Posted January 5, 2016 by Gavin Hoey in Articles

5 Top Tether Tips (into Lightroom)

There’s plenty of reasons why tethering your camera to your computer is a really great idea, I do it all the time for my live demos and workshops. Having your photos appear on a large screen is a great way to show them off to a group or simply to check the sharpness and colour on a screen that’s bigger and better than the one on your camera. You don’t even have to be a studio photographer to find tethering useful for example, I hook up to a 10” Windows tablet during my location workshops.

So here are my top five tips for tethering into Lightroom.

1 Already supported
Ever since Lightroom 3 there’s been a built in way to tether a camera and Lightroom. It’s quick, simple and reliable. You’ll find it under File-Tethered Capture-Start Tethered Capture. Fill in the setting boxes and away you go.Tether-1

The bad news is it only works for a selected number of cameras from Canon, Nikon and Leica. You can see the full list here https://helpx.adobe.com/lightroom/kb/tethered-camera-support.html

Basically if you’re camera body isn’t supported you can’t use it but all is not lost. Jump down to section 5 for help.

2 Right Cable
OK so you have a camera that’s supported by your version of Lightroom, it’s all hooked up and the camera’s USB setting are correct. But for some reason Lightroom just won’t recognise it and insists that “No Camera Detected”Tether-2

What USB cable are you using? Is it the one that camera with your camera or a cable you found stuffed away in a drawer? The problem is not all USB cables are the same, despite how they may appear and Lightroom (or rather your computer) is fussy.

Some USB cables are charging cables, some are data cables, some are both and all of them look the same. If Lightroom won’t talk to your camera it may well be the cable that’s faulty or simply doesn’t support data. Swap the cable for a known good one and try again.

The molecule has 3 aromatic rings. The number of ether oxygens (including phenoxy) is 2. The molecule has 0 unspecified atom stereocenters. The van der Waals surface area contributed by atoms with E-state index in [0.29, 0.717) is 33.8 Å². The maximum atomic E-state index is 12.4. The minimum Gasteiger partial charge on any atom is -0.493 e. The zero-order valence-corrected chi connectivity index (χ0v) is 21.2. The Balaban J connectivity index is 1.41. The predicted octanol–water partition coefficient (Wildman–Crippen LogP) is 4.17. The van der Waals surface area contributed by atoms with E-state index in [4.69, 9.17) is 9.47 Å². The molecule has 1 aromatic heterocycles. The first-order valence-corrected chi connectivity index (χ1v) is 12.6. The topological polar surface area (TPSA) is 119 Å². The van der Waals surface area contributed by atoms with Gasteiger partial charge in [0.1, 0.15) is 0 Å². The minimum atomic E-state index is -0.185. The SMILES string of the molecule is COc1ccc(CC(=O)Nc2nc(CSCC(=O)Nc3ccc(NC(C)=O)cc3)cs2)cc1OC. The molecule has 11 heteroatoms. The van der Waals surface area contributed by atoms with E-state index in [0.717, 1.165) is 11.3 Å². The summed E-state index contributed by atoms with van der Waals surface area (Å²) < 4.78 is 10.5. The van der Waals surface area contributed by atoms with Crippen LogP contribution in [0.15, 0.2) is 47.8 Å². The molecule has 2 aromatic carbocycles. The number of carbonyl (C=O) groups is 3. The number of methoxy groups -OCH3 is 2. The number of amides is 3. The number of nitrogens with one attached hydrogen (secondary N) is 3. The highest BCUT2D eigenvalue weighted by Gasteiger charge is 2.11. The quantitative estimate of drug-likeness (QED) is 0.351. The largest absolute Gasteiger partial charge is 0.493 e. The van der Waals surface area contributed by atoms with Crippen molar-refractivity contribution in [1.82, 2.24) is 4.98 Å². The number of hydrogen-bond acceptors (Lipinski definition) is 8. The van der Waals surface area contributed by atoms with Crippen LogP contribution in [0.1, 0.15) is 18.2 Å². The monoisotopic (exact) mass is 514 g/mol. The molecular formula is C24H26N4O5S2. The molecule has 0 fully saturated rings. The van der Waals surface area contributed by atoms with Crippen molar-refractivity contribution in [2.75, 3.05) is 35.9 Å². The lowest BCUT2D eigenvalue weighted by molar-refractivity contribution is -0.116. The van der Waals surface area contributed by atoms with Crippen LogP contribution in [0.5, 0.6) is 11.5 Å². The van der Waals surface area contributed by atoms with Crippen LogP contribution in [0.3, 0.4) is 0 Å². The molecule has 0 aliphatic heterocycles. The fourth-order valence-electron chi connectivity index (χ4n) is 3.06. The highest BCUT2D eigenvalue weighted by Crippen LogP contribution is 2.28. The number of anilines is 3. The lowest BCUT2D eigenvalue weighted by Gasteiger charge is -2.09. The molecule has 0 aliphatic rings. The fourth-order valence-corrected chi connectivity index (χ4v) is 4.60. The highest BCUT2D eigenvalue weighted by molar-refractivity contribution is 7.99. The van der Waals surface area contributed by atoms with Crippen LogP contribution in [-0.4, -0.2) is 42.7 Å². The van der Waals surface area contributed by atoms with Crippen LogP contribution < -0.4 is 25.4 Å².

3 Go long
Unless you intend to shoot with your computer less than a metre from your camera (and some photographers do) you’ll want a USB extension cable. The longer the cable the less likely I am to trip over it and the more mobile I can work. However there’s a problem. If your total cable length goes beyond about 5 meters the USB signal will be intermittent or just plain stop.

The solution is to buy something called an Active USB Extension also known as a USB Repeater Cable. It’ll have either a thicker connection at the female end or a little bump in the cable which houses a signal booster and that’s what gets you past the 5 metre limit.Tether-3

4 Shrink the bar
Once everything is set up, Lightroom will auto import you images whenever you press the camera shutter button, plus it has some basic camera controls such as remote firing the shutter and… well, actually that’s it but it will show you a bunch of useful camera information like ISO and aperture.

Of course you may not need to see all that extra info, so to hide it hold the ALT key and click on the – icon in the Tether tools bar’s top right corner. You’ll be left with a single button which you can drag out of the way.Tether-4

5 Not supported, not a problem
Moving from Canon to Olympus caused me a few headaches when it came to tethering into Lightroom. Like most cameras manufactures, Olympus makes its own software for tethering and gives it away for free but it lacks things I need (like full screen reviews or any sort of image editing).  What it does do is auto import photos to a chosen folder on my hard drive which I can then set as a watched folder in Lightoom. Here’s how it works.

With the camera software importing to a preselected folder (how this is done varies from brand to brand) I then go to Lightroom and click File-Auto Import-Auto Import Settings and put a tick in the Enable Auto Import box. Set the watched Folder to be the same folder on my hard drive that I selected in the camera manufacturers software and do the same with the destination folder.Tether-5

And that’s it, Lightroom will auto import any images that land in the watched folder and they appear on screen about five seconds after I take the shot. Best of all Lightroom remembers these settings, so it’s a “set and forget” process too!

Gavin Hoey